A new analysis of regional transit access and parking is being developed as part of the Transportation 2040 update.
PSRC is working with the region’s transit agencies, all of whom have recently completed or updated long-range plans, to develop a sketch of the regional transit network today, in 2025, and in 2040.
How transit agencies’ long-range plans sync with the development of Transportation 2040.
New analysis tools show how far people can travel on transit by location in 2016 compared to 2040 after new investments have come online.
Parking is a growing transit access issue in the region. The transit parking supply grew by 5% from 2010 to 2016, while demand for those spaces grew by 9%.
The Transportation Policy Board will be discussing this work and giving direction for developing a strategy to improve transit access at its meeting on March 9, 2017.
See the full agenda here or watch it live at 9:30 a.m.
The number of parking facilities and parking stalls in the region increased slightly from 2010 to 2013, according to PSRC’s latest parking inventory.
At the same time, the region’s average costs for off-street parking were down slightly.
This data comes from PSRC’s parking inventory, which surveys off-street parking facilities in the region’s central business districts, ferry terminals, and some urban neighborhoods.
Among the findings:
Amount of Parking
- There was a 3% increase in the number of off-street parking facilities and 4% increase of parking stalls from 2010 to 2013.
- Bremerton and Tacoma had the largest percent increase of parking facilities in the central business district areas, 13.1% and 5.3%, respectively.
- Bellevue and Seattle had slight decreases in parking facilities, 2.1% and 1%, respectively, during that same period.
- Overall, the region’s costs for off-street parking decreased slightly between 2010 and 2013.
- Seattle continues to be the city with the highest off-street parking costs in the region. Seattle’s average two-hour, daily, and monthly costs are $7.95, $17.54, and $214.95, respectively.
- With the exception of Seattle’s monthly parking, off-street parking costs are down slightly compared to the 2010 parking inventory.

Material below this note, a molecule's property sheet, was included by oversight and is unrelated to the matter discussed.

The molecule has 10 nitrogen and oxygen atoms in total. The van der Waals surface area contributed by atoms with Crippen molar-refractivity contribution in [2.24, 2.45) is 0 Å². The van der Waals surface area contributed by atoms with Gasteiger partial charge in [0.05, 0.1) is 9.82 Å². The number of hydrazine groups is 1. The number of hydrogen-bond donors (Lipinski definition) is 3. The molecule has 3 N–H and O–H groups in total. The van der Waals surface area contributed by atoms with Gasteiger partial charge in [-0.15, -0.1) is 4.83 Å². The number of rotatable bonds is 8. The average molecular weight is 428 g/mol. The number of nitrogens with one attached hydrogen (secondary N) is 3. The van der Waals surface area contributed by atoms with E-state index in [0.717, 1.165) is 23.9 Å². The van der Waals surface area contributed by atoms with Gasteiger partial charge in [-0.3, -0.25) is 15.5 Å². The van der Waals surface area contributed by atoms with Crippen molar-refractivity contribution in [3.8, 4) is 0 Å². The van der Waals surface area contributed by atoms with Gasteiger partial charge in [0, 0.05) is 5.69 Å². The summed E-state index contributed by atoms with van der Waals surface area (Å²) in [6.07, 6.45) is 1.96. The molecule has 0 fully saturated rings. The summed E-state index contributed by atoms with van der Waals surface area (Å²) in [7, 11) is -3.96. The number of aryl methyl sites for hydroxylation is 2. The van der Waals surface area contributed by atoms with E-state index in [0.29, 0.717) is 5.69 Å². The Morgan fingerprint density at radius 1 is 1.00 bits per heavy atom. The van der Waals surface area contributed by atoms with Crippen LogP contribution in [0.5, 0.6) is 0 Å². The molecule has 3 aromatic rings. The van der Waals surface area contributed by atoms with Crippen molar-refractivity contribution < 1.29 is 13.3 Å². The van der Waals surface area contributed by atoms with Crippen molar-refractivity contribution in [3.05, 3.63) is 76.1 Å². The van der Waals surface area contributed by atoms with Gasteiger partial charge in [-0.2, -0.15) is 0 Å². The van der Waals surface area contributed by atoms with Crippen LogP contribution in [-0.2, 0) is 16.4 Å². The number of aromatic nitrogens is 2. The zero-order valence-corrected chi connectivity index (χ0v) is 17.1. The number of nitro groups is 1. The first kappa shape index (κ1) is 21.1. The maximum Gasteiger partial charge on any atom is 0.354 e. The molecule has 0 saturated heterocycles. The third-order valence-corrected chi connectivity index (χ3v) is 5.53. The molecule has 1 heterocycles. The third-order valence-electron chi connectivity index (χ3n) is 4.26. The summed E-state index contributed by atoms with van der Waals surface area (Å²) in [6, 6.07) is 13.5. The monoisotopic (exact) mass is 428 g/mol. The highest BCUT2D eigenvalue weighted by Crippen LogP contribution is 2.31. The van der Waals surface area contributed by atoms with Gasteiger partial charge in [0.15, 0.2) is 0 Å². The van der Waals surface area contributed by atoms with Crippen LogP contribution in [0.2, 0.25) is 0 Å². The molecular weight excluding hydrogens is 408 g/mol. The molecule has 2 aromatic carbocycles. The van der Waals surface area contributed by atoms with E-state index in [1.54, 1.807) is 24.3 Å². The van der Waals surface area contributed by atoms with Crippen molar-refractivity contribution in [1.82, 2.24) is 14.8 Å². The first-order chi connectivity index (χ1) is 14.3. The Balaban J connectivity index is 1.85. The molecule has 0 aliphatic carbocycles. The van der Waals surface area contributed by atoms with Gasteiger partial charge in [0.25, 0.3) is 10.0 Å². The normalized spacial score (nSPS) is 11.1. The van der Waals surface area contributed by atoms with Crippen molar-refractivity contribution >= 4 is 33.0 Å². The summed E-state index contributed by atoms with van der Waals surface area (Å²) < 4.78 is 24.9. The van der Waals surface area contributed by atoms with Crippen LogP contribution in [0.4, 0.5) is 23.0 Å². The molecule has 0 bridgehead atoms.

- Average daily occupancy dropped slightly between 2010 and 2013.
- Seattle had the highest average daily occupancy rate for downtown areas, 55.5%.
- Of the ferry terminal areas, Bainbridge had the highest occupancy rate, 68.6%. The Southworth ferry terminal had the lowest occupancy rate of the study areas, 32.7%.
- Bremerton and Bellevue were the two central business districts to show changes in occupancy rates, decreasing by more than 10% from 2010 to 2013.
For more information, check out the latest issue of Puget Sound Trends and visit the Parking Inventory page.
New PSRC parking interns stop for a picture before they head out to collect data.
Over the next few months, PSRC’s parking interns will be heading out to the region’s central business districts to do an inventory of off-street parking.
You may see them with clipboards and clickers in hand, roaming the parking garages and lots in downtown Seattle, Bellevue, Tacoma, Everett, and Bremerton.
They’ll also be working on Seattle’s First Hill, Lower Queen Anne, and University District neighborhoods, and at ferry terminals at Bainbridge Island, Kingston, and Southworth. Read the rest
The Right Size Parking Project, a joint effort of King County, the Urban Land Institute Northwest, and other regional partners has launched a new online website and parking calculator tool to view estimated parking ratios for multi-family housing development in urban areas of King County.
The tool was launched at an event Supply and Demand: A Balanced Approach to Parking that drew over 200 people and featured renowned UCLA Professor Donald Shoup and King County Executive Dow Constantine.
The data and recommendations from the Right Size parking Project have helped inform the forthcoming Growing Transit Communities Partnership Corridor Action Strategies.
For more information, contact Daniel Rowe at King County.